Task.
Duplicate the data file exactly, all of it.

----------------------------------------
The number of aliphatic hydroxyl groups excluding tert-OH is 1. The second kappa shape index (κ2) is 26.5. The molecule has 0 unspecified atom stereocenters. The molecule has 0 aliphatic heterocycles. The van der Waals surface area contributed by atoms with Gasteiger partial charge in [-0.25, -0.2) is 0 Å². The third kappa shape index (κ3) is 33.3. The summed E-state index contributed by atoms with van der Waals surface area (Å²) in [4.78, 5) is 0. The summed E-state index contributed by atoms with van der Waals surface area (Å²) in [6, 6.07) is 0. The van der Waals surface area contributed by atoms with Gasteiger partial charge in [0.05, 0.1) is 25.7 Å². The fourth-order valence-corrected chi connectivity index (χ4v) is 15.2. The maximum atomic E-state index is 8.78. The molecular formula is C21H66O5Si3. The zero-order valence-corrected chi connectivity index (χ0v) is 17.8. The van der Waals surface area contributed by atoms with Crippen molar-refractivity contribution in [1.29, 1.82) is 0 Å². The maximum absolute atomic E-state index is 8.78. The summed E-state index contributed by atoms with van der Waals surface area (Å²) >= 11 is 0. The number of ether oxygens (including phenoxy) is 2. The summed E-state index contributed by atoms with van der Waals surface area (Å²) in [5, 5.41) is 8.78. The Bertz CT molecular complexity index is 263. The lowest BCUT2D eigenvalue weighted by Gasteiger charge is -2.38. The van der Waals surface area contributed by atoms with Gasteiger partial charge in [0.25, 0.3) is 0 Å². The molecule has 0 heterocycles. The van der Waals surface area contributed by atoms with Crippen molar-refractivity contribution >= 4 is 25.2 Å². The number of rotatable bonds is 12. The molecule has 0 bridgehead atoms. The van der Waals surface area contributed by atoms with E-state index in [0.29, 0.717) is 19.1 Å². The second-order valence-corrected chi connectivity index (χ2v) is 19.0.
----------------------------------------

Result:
The number of aliphatic hydroxyl groups excluding tert-OH is 1. The second kappa shape index (κ2) is 26.5. The molecule has 0 unspecified atom stereocenters. The molecule has 0 aliphatic heterocycles. The van der Waals surface area contributed by atoms with Gasteiger partial charge in [-0.25, -0.2) is 0 Å². The third kappa shape index (κ3) is 33.3. The summed E-state index contributed by atoms with van der Waals surface area (Å²) in [4.78, 5) is 0. The summed E-state index contributed by atoms with van der Waals surface area (Å²) in [6, 6.07) is 0. The van der Waals surface area contributed by atoms with Gasteiger partial charge in [0.05, 0.1) is 25.7 Å². The fourth-order valence-corrected chi connectivity index (χ4v) is 15.2. The maximum atomic E-state index is 8.78. The molecular formula is C21H66O5Si3. The zero-order valence-corrected chi connectivity index (χ0v) is 17.8. The van der Waals surface area contributed by atoms with Crippen molar-refractivity contribution in [1.29, 1.82) is 0 Å². The maximum absolute atomic E-state index is 8.78. The summed E-state index contributed by atoms with van der Waals surface area (Å²) >= 11 is 0. The number of ether oxygens (including phenoxy) is 2. The summed E-state index contributed by atoms with van der Waals surface area (Å²) in [5, 5.41) is 8.78. The Bertz CT molecular complexity index is 263. The lowest BCUT2D eigenvalue weighted by Gasteiger charge is -2.38. The van der Waals surface area contributed by atoms with Gasteiger partial charge in [0.25, 0.3) is 0 Å². The molecule has 0 heterocycles. The van der Waals surface area contributed by atoms with Crippen molar-refractivity contribution >= 4 is 25.2 Å². The number of rotatable bonds is 12. The molecule has 0 bridgehead atoms. The van der Waals surface area contributed by atoms with E-state index in [0.29, 0.717) is 19.1 Å². The second-order valence-corrected chi connectivity index (χ2v) is 19.0.